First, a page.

Rohith Vemula could not do research as he was embroiled in probes

The final blow was delivered by Human Resource Development Ministry’s letters and reminders to the university.

January 21, 2016 03:30 am | Updated December 04, 2021 11:00 pm IST - Hyderabad:

Students put up posters at the University of Hyderabad on Wednesday in protest against the authorities who they allege to have caused the suicide of a research scholar, Rohith Vemula. Photo: K.V.S. Giri

Students put up posters at the University of Hyderabad on Wednesday in protest against the authorities who they allege to have caused the suicide of a research scholar, Rohith Vemula. Photo: K.V.S. Giri

Rohith Vemula, the research scholar who committed suicide on the University of Hyderabad (UoH) campus, was known as a bright doctoral student who had secured a CSIR-Junior Research Fellowship (JRF) and also as a fiery Dalit leader of the Ambedkar Students Association (ASA). The day, January 17, that he hanged himself using ASA’s banner, he was on the 14th day of a sleep-in strike against the authorities following his expulsion from the hostel after a series of incidents and probes which took place on campus dating back to June 2015.

Soon after he completed his one year PhD (Science Technology and Societal Studies) coursework in June 2015, Mr. Vemula could neither pursue his research nor political activism because he had been tied down by three ongoing investigations, one conducted by the Gachibowli police, and two by the university authorities, based on a complaint lodged by an Akhil Bharatiya Vidyarthi Parishad (ABVP) student leader of the UoH campus, N. Susheel Kumar.

The investigations and proceedings which began in August were based on a complaint made by Mr. Kumar that five Dalit scholars of the ASA including Mr. Vemula had physically assaulted him leading to his hospitalisation. Mr. Kumar had also accused the ASA of leading anti-national activities on the campus, including protests related to Yakub Memon’s hanging.

Going by The Hindu ’s investigation, the following are the facts in the case:

Mr. Susheel Kumar, who was hospitalised on August 4 following what the university’s security officers on record have called a “scuffle”, had sustained no major injuries. As per the report signed and submitted by the physician who examined him on August 4 & 5, Mr. Kumar’s condition was stable and no evidence of assault was found on him, except for a bruise on the shoulder. However, based on the complaint filed by Mr. Kumar at the Gachibowli police station, the Cyberabad police had booked the students under four serious Sections.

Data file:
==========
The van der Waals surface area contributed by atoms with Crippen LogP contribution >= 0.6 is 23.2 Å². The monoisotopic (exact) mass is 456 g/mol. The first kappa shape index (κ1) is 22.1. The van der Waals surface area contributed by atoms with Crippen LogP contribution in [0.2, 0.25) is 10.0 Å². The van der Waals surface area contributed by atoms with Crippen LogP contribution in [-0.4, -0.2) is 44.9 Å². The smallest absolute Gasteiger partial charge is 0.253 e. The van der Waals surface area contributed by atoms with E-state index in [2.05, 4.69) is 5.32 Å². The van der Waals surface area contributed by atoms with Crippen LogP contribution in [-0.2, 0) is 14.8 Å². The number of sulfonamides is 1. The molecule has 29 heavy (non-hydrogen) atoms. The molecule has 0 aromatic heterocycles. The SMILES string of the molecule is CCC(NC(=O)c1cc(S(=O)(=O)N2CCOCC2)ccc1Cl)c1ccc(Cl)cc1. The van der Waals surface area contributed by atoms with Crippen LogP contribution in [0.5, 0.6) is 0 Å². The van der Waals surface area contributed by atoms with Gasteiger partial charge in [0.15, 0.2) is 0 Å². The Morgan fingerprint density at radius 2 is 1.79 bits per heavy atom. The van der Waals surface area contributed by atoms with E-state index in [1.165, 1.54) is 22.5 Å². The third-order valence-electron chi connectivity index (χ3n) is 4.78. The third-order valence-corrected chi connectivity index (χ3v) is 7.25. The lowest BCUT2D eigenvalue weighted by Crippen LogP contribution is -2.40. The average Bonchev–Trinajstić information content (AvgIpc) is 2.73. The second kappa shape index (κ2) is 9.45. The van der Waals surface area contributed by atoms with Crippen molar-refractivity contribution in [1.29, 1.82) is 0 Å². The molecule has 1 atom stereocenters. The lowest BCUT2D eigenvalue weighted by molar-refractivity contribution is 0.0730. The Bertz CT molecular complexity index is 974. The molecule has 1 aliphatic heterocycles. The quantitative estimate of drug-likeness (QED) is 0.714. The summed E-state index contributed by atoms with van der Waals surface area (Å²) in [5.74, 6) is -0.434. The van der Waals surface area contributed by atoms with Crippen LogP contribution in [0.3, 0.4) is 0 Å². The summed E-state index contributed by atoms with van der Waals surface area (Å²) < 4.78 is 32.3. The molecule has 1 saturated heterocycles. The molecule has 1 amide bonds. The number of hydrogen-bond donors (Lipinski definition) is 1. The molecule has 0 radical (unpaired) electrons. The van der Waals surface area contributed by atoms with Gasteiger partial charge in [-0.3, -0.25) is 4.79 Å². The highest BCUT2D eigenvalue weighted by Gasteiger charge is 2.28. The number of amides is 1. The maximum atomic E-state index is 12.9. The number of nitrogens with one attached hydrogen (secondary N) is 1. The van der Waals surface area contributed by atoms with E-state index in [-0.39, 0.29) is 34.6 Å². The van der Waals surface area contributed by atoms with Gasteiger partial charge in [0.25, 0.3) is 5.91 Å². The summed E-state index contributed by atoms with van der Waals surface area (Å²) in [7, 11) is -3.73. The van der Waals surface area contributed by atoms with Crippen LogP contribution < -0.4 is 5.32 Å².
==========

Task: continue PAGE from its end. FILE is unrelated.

Mr. Vemula was already deeply embroiled in multiple probes soon after his research proposal on molecular microbes was approved and set for review of literature. He could not pursue his research and spent most of his precious time worrying, sharing his anger and concerns on Facebook and with his friends as two different committees set up by UoH probed and prodded into the assault claim over an extended period of time.

“[Rohith] put up a great fight for all of us. But it had started looking like a never-ending fight. When five Dalit research scholars were sleeping in the open at Shopping Complex, the Vice-Chancellor did not even bother to turn up. We had to lay siege to the administrative building on January 13 to get him to talk to us sometime,” said Dontha Prashanth, a fellow expelled student.

The Proctorial Board found no instance of assault or harm done to Mr. Kumar by a 30-member “mob” of ASA students who had approached his hostel room on August 3-4 night/morning.

However, the PB penalised all five students with a one semester suspension on the same grounds in its report submitted on August 31. What followed in the lives of Mr. Vemula and others was another round of protests supported by the ASA and some student outfits.

A faculty member and general secretary of University of Hyderabad Teacher’s Association (UHTA), P. Thirumal, asked, “Why was the matter referred to the EC subcommittee. The matter was dragging on and the lives of all the students were getting tedious. The university silenced even their political, rightful voice. Could the matter not have been resolved fast?”

The final blow was delivered by the Ministry of Human Resource Development’s letters and reminders to the university. With Minister of State for Labour Bandaru Dattatreya referring to the “assault” case on ABVP leader and “anti-national, casteist and extremist” activities on the campus, the matter had already taken a political turn.

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